The rise in the number of cross-border transactions and large insolvencies in free-market countries has brought director liability to the foreground, most notably regarding positions that span multiple jurisdictions and do not involve an active role in management.
Directors must be aware of the rules applicable in the countries in which they hold positions, especially where their companies face financial difficulties or insolvency. Numerous differences in the law exist, even between countries close in proximity and those which speak the same language and share the same legal history. The cost of failure to conform to applicable laws may be dire.
Numerous factors hamper access to the applicable rules, however:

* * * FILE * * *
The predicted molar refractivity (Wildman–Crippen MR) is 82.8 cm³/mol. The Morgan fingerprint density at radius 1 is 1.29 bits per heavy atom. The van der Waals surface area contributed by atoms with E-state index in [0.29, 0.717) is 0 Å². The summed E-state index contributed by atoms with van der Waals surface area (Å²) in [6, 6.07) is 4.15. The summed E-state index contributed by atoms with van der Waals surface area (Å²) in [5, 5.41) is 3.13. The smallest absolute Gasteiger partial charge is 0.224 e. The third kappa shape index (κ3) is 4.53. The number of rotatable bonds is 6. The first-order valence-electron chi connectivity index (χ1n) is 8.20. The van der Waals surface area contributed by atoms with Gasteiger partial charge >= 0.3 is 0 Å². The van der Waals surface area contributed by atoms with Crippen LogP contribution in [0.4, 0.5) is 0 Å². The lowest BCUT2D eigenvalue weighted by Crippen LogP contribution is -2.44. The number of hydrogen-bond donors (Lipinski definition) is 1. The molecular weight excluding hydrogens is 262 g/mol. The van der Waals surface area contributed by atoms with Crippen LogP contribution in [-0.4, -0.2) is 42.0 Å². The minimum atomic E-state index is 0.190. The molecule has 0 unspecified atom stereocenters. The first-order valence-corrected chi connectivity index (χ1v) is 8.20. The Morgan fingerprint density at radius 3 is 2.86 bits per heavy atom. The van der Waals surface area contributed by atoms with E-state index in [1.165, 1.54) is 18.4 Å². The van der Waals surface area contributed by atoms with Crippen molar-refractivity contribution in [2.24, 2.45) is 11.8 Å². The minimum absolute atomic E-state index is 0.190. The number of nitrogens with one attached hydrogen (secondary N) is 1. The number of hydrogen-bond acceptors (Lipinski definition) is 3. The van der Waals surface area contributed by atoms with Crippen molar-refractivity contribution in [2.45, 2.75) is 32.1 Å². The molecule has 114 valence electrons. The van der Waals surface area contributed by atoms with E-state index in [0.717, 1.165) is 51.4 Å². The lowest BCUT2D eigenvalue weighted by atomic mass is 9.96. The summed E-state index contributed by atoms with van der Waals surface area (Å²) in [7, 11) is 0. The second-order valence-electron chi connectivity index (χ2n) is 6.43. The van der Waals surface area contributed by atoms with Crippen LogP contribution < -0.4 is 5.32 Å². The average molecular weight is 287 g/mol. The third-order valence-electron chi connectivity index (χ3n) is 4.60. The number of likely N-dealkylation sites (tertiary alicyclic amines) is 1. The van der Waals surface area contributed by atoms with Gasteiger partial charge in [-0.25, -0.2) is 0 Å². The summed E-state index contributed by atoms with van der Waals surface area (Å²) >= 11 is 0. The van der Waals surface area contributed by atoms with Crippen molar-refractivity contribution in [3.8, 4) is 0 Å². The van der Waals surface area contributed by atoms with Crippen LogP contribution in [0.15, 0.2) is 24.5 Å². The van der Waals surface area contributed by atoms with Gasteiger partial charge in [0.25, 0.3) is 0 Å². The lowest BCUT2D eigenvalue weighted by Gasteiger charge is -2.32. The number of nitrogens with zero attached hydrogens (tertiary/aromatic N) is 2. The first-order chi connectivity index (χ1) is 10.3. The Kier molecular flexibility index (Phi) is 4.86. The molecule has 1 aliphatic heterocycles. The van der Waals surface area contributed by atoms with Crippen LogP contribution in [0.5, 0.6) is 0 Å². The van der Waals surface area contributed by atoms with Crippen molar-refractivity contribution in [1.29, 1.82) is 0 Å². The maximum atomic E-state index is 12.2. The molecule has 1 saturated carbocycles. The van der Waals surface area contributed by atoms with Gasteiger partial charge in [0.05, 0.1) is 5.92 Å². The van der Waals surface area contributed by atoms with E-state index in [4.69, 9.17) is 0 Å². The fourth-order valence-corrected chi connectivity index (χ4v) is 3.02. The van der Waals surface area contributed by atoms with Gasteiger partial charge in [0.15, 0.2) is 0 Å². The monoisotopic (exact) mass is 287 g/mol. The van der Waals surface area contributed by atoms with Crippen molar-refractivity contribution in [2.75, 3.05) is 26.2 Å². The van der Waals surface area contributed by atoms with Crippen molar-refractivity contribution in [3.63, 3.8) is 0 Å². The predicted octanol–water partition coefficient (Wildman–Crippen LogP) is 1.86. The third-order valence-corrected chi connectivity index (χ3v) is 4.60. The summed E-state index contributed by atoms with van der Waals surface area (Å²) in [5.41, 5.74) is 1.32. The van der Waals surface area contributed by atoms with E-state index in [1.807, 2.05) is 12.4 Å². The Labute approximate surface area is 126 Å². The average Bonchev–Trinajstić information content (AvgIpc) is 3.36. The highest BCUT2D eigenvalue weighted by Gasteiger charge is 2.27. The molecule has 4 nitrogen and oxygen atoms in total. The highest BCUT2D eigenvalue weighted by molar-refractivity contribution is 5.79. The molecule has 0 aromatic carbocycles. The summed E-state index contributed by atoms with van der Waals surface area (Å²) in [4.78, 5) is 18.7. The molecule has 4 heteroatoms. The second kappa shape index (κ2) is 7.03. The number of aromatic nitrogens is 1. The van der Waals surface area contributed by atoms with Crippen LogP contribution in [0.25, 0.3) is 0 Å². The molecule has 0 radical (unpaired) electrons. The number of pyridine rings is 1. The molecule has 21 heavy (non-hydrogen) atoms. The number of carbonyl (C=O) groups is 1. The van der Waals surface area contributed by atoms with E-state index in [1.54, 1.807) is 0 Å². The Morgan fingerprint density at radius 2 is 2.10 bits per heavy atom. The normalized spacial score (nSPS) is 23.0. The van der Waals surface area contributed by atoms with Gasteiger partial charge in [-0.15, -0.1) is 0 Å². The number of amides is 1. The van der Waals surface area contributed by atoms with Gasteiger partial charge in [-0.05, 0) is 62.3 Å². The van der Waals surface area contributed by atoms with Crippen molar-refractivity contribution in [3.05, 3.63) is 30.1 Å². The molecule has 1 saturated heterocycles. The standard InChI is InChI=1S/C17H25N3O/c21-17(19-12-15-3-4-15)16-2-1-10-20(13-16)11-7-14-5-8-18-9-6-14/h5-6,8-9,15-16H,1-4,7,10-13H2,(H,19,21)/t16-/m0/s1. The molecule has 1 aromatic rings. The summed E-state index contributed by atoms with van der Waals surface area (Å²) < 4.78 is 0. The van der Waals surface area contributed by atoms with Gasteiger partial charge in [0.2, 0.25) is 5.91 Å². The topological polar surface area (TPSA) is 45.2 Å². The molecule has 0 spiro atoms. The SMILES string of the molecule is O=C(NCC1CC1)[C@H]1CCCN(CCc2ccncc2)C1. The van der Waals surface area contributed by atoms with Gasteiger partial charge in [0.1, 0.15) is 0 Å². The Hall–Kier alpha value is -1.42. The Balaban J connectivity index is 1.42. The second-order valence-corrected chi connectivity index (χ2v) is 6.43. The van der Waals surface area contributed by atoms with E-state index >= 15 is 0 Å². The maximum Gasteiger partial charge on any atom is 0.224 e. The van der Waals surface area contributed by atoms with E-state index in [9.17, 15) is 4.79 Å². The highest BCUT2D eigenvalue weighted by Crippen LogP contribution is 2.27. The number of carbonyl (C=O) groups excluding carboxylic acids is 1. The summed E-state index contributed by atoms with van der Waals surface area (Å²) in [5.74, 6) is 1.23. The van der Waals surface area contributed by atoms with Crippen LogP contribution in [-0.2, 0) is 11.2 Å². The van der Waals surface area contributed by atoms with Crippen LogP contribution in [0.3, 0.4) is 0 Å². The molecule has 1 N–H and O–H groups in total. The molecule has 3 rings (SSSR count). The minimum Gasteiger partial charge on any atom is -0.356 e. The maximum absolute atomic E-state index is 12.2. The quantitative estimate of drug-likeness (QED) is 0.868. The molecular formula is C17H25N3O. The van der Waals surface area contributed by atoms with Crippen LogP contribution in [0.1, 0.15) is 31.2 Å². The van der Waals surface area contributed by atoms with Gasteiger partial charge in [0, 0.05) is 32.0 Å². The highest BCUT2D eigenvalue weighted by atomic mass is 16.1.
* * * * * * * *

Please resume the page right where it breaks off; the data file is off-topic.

the lack of a multi-national treaty dealing in depth with insolvency, corporate restructuring, or directors' liabilities;
the lack of unity in applicable sanctions;
the complex and numerous sources of jurisdictional rules (the Insolvency Act, the Corporations Act, and the Criminal Code, or some combination);
the lack of jurisdictional consistency in classifying a particular behaviour as illegal;
the significant role of a constantly evolving body of case law; and
the instructions imposed on public prosecutors by governmental bodies.
This book navigates these complexities, making the rules accessible for the reader. It sets out fact patterns which trigger liability in various jurisdictions and offers helpful real-world recommendations in a lucid, straightforward manner. The chapters follow the same basic frame and guidelines for ease of comparison. Lawyers and business people alike will appreciate this clear, practical guidance in a particularly challenging area of the law.